This study was conducted because some investigators have reported negative effects of hypertonic solutions on the hemostatic process. Most of these studies used 7.5% NaCl/dextran solutions and are summarized in a recently published review article.18 The authors concluded that the available data show no increase in blood loss after the administration of recommended doses. Because dextran exerts somewhat different effects on hemostasis than do the various HES preparations,18,19 these data are not directly comparable with ours. Further problems entailed in comparing our results with the literature arise from the fact that most of the data stem from in vitro assays and thus lack a reference to bleeding tendency,6,20–23 or come from animal studies that focused solely on bleeding volume without measuring the impact on the hemostatic system.24
Using only HS, Reed et al. found in vitro that 10% dilution of plasma with HS significantly deteriorated PT, activated partial thromboplastin time and platelet aggregation, while observing no change for dilution with normal saline.6 In a study of 27 patients7 undergoing abdominal surgery and receiving 4 mL/kg HS-HES or 4 mL/kg 10% HES 200, all coagulation variables changed significantly in the HS-HES group, except thrombelastographic reaction time, while in the HES 200 group only PT variables and platelet count changed significantly. The authors hypothesized that with hypertonic solutions the osmotic stress and membrane pleating may aggravate HES-induced changes in membrane fluidity and microviscosity. It was our intention to investigate the overall hemostatic capacity as monitored in clinical practice during massive hemorrhage and as assessed with thrombelastometry and estimation of blood loss. We did not specifically investigate platelet response to intravascular volume regimens in pigs, which, moreover, shares methodological problems (species-related response, influence of thrombocytopenia during hemorrhage and dilution). However, because platelet-related effects of hypertonic solutions were suggested, we measured platelet aggregation with the available Mulitplate device, which results should not be influenced by platelet count until numbers below 50 g/L are reached. We present these data showing that platelet aggregation decreased uniformly after hemorrhage and fluid administration in all groups, with the only exception being that adenosine diphosphate-activated aggregation in the gelatin group increased after hemorrhage, which we cannot explain. Because functional platelet monitoring using the Multiplate device in pigs is not yet well established, and because variability was huge, our findings should be classified as preliminary and interpreted with caution. Our study was powered to detect differences in the ROTEM tests, for which normal values in pigs have been investigated14 and which are also used in clinical practice to monitor patients during massive blood loss. Further studies are needed to answer the question as to whether platelet function per se is influenced by hypertonic solutions. However, the fact that blood loss was significantly less with hypertonic solution management indicates that, even if platelet function is more impaired with hypertonic solutions than with conventional colloids, this effect seems to be counterbalanced by a lesser effect on fibrinogen/fibrin polymerization and fewer dilutional changes.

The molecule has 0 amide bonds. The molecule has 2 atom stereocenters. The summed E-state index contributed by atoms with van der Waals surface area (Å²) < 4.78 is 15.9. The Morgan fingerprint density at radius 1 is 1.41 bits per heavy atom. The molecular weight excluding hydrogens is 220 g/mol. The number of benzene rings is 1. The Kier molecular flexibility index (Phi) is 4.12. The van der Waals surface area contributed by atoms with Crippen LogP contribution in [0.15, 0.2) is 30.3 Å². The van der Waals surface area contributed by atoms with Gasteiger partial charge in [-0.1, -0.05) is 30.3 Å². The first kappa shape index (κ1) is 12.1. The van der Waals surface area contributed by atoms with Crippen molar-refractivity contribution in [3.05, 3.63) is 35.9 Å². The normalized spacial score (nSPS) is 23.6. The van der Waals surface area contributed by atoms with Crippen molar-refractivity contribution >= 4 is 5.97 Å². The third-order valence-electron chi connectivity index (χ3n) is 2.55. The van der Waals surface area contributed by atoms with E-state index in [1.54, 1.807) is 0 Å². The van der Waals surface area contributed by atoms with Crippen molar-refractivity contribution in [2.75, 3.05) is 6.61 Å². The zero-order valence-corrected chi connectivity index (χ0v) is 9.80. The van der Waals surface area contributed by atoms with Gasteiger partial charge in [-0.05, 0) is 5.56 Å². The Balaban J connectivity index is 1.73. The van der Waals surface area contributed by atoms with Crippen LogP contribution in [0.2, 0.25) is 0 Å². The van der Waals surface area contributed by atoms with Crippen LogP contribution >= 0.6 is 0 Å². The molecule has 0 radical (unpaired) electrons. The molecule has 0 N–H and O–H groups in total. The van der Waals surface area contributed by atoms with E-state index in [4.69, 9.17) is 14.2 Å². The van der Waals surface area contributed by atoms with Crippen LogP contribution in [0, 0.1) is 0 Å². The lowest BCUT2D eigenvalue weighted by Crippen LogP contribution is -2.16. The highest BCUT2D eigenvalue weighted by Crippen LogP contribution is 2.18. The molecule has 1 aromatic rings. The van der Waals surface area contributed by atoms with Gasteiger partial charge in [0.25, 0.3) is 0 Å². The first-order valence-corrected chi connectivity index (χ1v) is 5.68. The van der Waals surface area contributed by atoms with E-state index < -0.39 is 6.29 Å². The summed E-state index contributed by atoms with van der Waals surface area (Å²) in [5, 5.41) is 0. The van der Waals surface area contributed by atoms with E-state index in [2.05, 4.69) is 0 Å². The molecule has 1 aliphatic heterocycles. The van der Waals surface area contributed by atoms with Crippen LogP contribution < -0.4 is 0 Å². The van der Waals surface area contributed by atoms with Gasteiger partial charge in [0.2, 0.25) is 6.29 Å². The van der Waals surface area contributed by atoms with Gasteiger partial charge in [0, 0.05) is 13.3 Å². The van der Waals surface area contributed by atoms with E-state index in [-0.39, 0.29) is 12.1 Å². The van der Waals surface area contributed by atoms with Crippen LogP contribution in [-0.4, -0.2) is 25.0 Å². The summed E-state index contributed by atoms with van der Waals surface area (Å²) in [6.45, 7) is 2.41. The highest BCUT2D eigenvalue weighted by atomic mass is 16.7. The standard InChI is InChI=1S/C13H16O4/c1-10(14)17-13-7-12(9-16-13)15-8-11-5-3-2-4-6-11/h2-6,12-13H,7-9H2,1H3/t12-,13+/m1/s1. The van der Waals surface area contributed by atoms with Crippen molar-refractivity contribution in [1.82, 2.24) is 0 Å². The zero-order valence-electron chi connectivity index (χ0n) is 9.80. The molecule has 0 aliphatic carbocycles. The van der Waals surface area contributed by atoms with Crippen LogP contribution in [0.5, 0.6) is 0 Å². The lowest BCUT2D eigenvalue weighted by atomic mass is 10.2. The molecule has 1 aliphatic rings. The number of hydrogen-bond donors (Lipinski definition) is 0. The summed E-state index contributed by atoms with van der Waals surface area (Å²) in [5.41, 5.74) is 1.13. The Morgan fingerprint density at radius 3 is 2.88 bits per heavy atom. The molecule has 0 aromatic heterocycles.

Some further limitations of the present study need to be discussed. As with any animal model, data cannot be directly transposed to humans. The principal advantage of an animal model is that it ensures identical and standardized treatment, permits measurements at defined time points and lacks the interference of therapy. Although patients showing severe acute blood loss, to which our study refers, are commonly treated first by transfusing red cell concentrates, our results might be influenced by retransfusion of autologous red cells processed by a cell salvage device. However, this intervention was identical in all groups, and the probable influence on the hemostatic process was similar for all groups. As in humans, the health status of our animals may differ. However, as all animals were especially bred for medical research and regularly examined by veterinarians, their health status was beyond our control. Last, our results were obtained with a single administration of HS-HES, and we cannot estimate the consequences of repetitive dosages.
In conclusion, the impact of administration of 4 mL/kg hypertonic/hyperoncotic solution on clot formation is minor when compared with that of fluid resuscitation using 6% HES 130/0.4 or 4% gelatin and also enables effective resuscitation after hemorrhagic shock without aggressive intravascular volume load, which causes profound dilution and/or specific impairment of clot formation, especially fibrinogen polymerization.
1. Hoyt DB. A clinical review of bleeding dilemmas in trauma. Semin Hematol 2004;41:40–3